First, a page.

Canada to raise nuclear liability cap from $75 mn to $1 bn

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Canada’s Harper government is set to increase the liability of the nuclear industry to $1 billion from $75 million after introducing a new legislation to replace the 40-year old regulation in force now.

While addressing the annual conference of the Canadian Nuclear Society yesterday, the federal minister for natural resources Joe Olivier said, ”Nuclear energy continues to be a key part of Canada’s energy mix and a major contributor to our status as a world leader in clean electricity.”

“Our government is committed to a strong and sustainable nuclear industry. We will bring forward legislation in the coming months to strengthen Canada’s nuclear liability regime above most international standards,” Olivier further stated.

The old liability cap of $75 million is now regarded as being too meagre following the Fukushima nuclear disaster in Japan in 2011, where nuclear liability claims mounted to tens of billions of dollars.

Apart from raising the liability cap to $1 billion, the new legislation will broaden the number of categories for which compensation may be sought and improve the procedures for delivering compensation.

The minister also said that by joining the International Atomic Energy Agency (IAEA’s) convention on supplementary compensation for nuclear damage, the country will bolster total potential compensation up to $1.45 billion, by bringing in additional funding to the tune of $450 million.

The proposed legislation is expected to be put before the parliament in the fall of 2013.

Canada’s nuclear industry generates about $5 billion in annual revenues and provides employment for approximately 17,000 people while uranium mining accounts for over $1 billion in annual exports employing around 5,000 people.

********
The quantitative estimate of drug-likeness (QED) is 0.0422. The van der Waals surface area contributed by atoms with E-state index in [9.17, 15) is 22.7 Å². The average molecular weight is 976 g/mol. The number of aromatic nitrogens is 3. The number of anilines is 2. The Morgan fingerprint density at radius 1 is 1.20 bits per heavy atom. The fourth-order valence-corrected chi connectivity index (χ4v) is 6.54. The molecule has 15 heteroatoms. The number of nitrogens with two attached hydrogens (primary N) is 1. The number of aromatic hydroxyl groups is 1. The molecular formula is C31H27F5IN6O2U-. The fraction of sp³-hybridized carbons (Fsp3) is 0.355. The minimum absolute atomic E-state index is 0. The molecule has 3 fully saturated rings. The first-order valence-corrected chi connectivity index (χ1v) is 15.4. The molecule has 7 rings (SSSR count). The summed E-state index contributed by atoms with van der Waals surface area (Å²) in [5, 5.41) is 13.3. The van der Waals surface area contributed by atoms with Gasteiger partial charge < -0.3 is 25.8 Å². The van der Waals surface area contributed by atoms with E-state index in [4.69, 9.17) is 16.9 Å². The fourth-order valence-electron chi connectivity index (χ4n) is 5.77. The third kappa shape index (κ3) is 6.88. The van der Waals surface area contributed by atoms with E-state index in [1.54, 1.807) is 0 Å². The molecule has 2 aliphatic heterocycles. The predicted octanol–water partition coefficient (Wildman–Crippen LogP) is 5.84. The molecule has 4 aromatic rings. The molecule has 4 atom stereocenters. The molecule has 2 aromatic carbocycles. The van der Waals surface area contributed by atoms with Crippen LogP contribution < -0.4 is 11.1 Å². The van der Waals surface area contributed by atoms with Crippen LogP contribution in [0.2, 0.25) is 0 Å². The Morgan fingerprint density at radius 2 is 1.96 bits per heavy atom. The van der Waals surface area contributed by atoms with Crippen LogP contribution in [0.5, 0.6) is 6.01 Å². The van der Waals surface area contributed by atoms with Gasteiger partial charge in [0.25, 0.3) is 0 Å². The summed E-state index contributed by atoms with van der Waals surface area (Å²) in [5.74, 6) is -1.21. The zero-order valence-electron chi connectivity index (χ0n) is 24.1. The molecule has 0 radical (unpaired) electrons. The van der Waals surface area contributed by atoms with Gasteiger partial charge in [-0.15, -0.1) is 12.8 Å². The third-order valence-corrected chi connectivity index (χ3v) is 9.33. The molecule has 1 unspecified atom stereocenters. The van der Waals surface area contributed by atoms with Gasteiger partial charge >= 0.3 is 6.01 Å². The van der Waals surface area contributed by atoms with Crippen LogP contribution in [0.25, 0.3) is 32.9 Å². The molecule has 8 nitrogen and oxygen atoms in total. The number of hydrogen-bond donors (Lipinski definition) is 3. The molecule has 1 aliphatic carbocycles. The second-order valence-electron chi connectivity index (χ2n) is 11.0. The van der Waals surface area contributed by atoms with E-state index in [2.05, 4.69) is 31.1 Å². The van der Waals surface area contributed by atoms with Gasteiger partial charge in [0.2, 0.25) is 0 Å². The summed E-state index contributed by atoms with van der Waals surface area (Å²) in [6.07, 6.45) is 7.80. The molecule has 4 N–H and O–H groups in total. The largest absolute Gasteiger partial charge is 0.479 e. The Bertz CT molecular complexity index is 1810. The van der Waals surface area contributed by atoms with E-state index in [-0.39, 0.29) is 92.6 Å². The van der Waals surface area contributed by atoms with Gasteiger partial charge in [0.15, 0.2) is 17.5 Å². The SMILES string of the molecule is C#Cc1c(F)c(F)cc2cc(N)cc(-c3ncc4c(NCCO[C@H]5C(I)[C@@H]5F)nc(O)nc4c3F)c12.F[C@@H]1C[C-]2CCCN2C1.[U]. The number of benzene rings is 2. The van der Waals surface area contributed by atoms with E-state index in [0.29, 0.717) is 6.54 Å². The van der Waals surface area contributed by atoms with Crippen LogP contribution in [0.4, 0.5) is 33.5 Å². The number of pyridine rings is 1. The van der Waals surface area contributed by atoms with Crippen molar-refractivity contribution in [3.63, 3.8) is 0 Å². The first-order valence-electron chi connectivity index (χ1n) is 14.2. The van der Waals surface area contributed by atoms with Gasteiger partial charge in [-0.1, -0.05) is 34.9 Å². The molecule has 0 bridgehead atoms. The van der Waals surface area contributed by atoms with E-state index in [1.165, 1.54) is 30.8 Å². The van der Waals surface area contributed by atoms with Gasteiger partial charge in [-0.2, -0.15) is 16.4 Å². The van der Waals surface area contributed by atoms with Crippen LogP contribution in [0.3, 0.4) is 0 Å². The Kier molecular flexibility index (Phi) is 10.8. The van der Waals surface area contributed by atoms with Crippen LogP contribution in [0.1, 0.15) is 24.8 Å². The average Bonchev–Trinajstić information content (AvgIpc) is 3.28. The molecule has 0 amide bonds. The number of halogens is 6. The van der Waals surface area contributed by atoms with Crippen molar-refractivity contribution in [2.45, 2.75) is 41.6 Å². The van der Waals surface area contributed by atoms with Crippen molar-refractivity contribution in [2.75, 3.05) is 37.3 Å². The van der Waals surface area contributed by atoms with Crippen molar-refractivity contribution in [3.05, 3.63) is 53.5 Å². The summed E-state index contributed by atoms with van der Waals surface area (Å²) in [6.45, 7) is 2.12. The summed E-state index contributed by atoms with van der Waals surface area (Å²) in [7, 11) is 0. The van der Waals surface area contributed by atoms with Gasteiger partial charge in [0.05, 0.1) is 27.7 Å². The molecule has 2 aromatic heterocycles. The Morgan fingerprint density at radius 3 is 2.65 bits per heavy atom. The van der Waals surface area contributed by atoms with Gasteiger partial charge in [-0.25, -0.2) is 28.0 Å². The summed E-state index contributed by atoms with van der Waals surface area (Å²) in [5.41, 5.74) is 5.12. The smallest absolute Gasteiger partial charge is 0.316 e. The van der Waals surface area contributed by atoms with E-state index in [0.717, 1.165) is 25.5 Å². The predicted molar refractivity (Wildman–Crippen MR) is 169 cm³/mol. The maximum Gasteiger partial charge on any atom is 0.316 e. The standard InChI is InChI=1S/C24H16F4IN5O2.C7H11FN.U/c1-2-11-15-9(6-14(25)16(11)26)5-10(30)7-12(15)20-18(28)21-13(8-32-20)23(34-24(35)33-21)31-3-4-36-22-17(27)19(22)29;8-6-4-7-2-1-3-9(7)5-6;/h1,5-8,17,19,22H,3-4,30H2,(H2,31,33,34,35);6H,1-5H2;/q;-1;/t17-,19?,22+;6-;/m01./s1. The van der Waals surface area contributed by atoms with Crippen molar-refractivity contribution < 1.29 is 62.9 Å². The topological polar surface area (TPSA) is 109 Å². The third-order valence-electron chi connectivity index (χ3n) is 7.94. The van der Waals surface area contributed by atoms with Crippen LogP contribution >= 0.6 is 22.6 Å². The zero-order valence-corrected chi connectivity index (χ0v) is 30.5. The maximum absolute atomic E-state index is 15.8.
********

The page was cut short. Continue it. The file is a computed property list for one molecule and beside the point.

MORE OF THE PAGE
“Our government is actively addressing important issues for the nuclear sector, including: ensuring a strong regulator, responsibly managing legacy wastes, restructuring Atomic Energy of Canada Limited and facilitating international trade opportunities” Olivier said.

There were several failed attempts in the past to increase the liability cap to $650 million, although the international norms have been changed after the Fukushima disaster.

Environmentalists demand unlimited liability, saying that anything less could act as a subsidy to the nuclear industry. Some argue that limiting the liability would be incentive for a company involved in an accident to declare bankruptcy and walk away, leaving the responsibility to the government.

It is believed that Canada’s nuclear operators are not opposed to raising the limit and discussions are ongoing how to create a substantial insurance fund without affecting their bottom lines.

Global environmental agency Greenpeace has severely criticised the government for failing to consult beyond the industry for the new legislation, condemning the minister’s announcement.

”A key lesson of the Fukushima disaster is we need to make all nuclear companies responsible for the risks they create,” Greenpeace said.

The Fukushima disaster on 11 March 2011 caused the evacuation of over 100,000 people and left many families and businesses bankrupt in its wake.

According the Nuclear Energy Agency, about $18 billion has been paid in compensation for damages attributable to the accident as of November 2012, and these figures are subject to change as time progresses.

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